TOWARD BETTER OUTCOMES

Costa Rica 2019 | HEALTH & EDUCATION | INTERVIEW

CCSS strives to ensure every citizen in Costa Rica receives healthcare coverage regardless of their age, income bracket, geography, or disease.

Dr. Roman Macaya
BIOGRAPHY
Dr. Roman Macaya serves as Executive President of the Costa Rican Social Security Fund, which finances and provides universal public healthcare services in Costa Rica and manages the largest pension system of the country. Dr. Macaya has held this position since August 1, 2018. Prior to this, he served as Costa Rica’s Ambassador to the US from 2014-2018. He has developed a multidisciplinary career as a biomedical scientist, businessman, advocate, politician, academic, diplomat, and public servant. He holds an MBA in healthcare management from the Wharton School of Business (University of Pennsylvania), a PhD in biochemistry from UCLA, and a BA in chemistry from Middlebury College.

What is your take on the current state of the health sector in Costa Rica?

Costa Rica enjoys the health indices of developed nations in terms of infant mortality, longevity, the incidence of chronic diseases versus infectious diseases, and so forth. We went in a few decades from relatively low life expectancy to high, and from high fertility rates to low, and we are seeing the consequences of that in terms of utilization of healthcare services, whether for in-patient care, out-patient care, or pharmaceutical consumption. It is a challenging time, as we have to care for an aging population, though also an exciting one as we are in the process of updating technology and expanding infrastructure throughout our system to be able to deal with this. With new technological developments in informatics, medical equipment, and scientific understanding of disease, we are in a position to have a greater impact on the health of our population.

What should be the public and private healthcare mix in the Costa Rican system?

Our role as a public institution is to meet the constitutional mandate in Costa Rica where every citizen has a constitutional right to health. This is a major challenge as it involves any procedure that has a clinical benefit, while drugs that have been shown to have a high efficacy should also be covered by the system. Every system has its strengths and weaknesses; our strengths are coverage as pretty much everyone is covered in terms of age, income bracket, and geography, as well as virtually against any disease that has a treatment. It also means that in a system of universal healthcare coverage with no limits on what diseases are covered and with no exclusions, demand is growing at a rapid pace as our population ages and the expectations of our citizens increase. The challenge is to care for all these patients on a timely basis, which is why we are building greater capacity from an infrastructure, technology, and human capital perspective. Sustainability is a major issue, as we need to remain efficient and be able to make the most rational decisions on what type of services and medicines will be the most cost effective in treating our population. We have a luxury system in that everything that can be clinically justified is covered. The private sector has been filling in the gaps where the public sector has not met the expectations of the population on a timely basis.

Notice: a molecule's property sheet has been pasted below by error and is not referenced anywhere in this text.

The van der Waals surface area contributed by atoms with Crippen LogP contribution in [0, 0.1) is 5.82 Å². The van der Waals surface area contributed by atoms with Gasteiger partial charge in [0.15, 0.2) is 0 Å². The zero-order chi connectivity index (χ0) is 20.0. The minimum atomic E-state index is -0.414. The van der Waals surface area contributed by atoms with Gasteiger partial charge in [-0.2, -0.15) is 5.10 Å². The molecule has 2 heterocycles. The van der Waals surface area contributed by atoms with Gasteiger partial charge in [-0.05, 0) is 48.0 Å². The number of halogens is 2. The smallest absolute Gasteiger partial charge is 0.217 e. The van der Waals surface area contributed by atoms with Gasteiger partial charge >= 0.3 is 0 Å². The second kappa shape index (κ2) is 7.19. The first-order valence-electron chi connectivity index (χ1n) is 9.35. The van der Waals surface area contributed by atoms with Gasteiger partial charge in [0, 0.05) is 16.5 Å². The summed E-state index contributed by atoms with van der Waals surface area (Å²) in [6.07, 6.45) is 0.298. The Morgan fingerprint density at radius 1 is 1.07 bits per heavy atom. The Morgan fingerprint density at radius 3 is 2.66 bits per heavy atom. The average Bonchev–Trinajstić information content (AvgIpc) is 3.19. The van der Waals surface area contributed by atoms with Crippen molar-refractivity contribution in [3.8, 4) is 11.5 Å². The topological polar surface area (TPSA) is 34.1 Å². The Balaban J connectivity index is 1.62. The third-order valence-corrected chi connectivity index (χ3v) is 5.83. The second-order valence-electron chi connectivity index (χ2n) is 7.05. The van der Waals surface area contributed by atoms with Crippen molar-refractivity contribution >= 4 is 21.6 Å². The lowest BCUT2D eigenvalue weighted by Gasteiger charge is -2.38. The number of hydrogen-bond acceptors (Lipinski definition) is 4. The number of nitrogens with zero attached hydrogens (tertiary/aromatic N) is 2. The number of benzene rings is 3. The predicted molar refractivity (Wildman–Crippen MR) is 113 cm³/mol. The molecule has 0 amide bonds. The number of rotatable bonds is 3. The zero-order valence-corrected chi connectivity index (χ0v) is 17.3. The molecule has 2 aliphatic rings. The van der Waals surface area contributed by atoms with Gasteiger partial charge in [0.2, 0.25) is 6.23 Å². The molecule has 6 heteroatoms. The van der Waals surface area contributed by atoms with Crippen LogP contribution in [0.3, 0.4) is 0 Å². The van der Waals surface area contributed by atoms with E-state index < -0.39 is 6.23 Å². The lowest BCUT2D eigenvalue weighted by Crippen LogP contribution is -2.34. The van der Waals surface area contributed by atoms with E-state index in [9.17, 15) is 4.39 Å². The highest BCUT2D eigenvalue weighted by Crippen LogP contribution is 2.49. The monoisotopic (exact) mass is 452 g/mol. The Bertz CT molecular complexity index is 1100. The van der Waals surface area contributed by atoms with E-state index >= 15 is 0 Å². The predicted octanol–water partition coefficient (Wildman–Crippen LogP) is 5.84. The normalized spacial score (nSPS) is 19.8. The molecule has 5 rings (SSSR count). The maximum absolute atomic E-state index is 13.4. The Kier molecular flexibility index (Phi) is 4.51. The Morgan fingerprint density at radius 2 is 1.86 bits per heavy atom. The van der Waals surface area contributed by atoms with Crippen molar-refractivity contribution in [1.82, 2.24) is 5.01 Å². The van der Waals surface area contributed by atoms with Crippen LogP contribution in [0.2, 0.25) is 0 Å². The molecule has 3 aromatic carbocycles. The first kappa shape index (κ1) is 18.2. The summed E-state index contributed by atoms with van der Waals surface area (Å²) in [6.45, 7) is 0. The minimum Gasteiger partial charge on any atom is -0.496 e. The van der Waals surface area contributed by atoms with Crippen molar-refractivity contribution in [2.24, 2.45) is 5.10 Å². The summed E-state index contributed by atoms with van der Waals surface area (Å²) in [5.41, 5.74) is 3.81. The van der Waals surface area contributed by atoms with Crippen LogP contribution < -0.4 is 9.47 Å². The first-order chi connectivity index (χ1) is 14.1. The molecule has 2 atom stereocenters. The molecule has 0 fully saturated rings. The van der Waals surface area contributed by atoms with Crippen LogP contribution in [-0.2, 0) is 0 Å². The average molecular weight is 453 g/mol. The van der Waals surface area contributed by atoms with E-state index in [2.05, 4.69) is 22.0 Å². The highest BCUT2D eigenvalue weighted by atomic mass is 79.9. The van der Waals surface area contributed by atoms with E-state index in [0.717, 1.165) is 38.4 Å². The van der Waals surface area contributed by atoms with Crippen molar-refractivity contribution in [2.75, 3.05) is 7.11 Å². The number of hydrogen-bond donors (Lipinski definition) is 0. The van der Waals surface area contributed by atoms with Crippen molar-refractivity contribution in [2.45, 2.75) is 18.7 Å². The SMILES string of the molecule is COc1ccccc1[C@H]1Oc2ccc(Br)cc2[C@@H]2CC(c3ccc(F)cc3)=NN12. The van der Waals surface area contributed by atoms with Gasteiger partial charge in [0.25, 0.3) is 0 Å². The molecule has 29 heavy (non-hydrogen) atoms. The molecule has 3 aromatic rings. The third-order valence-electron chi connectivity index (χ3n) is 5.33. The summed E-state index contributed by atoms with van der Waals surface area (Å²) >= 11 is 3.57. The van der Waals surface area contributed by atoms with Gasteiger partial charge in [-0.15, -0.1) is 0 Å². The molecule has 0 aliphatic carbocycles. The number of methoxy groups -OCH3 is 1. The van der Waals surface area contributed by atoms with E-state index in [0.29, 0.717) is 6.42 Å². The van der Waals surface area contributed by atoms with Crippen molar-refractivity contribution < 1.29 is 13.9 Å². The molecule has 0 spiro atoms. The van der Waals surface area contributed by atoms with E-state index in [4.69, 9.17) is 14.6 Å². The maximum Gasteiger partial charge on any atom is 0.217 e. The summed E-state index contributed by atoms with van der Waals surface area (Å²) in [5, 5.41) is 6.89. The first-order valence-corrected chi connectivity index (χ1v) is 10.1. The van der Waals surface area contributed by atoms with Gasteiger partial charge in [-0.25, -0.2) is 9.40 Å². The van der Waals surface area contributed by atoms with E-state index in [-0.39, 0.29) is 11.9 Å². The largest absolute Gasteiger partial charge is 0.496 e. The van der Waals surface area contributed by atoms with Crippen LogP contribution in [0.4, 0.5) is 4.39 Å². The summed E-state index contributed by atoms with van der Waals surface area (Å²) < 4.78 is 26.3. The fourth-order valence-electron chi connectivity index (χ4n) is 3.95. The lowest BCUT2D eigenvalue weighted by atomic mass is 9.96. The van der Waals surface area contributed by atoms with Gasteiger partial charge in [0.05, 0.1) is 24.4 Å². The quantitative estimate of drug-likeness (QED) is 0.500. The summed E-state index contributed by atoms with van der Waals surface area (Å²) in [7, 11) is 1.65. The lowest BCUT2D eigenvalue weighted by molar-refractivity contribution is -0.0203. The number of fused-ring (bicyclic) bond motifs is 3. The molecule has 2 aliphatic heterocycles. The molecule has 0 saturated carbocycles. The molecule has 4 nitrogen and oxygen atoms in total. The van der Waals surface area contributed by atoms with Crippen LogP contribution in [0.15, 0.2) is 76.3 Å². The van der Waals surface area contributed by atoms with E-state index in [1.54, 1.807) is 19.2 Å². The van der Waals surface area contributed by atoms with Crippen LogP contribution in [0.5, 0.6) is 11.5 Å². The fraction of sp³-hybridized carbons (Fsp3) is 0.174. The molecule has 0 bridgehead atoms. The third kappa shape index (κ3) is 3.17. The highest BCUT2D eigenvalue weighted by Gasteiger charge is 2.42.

What are the main priorities and objectives of your current agenda?

We need to establish an innovative approach to healthcare. Demand for healthcare services is set to outpace the growth of our economy due to our aging population. We need to innovate so that we can care for these patients in a more cost-effective manner using evidence-based medicine to the greatest extent and by understanding the protocols and procedures that are most effective, which includes promoting preventive medicine. Secondly, we want to update medical technology and have state-of-the-art equipment in our hospitals, whilst also upgrading our physical infrastructure through renovations or new facilities. There are new projects such as in-vitro fertilization that we hope to offer our citizens starting in June. Another major priority with numerous components that we need to accomplish is to reduce waiting times for elective procedures, whether for elective surgeries or diagnostics, as waiting times are always a top priority among patients. We need to promote a culture of innovation, where leaders in our healthcare system are willing to re-invent how we do things. To this end, we will take full advantage of our latest tool in Caja's toolbox, our newly implemented electronic record system EDUS. For the first time since 1941, we have an electronic record system where medical records can be brought up at any of our clinics or hospitals in the country.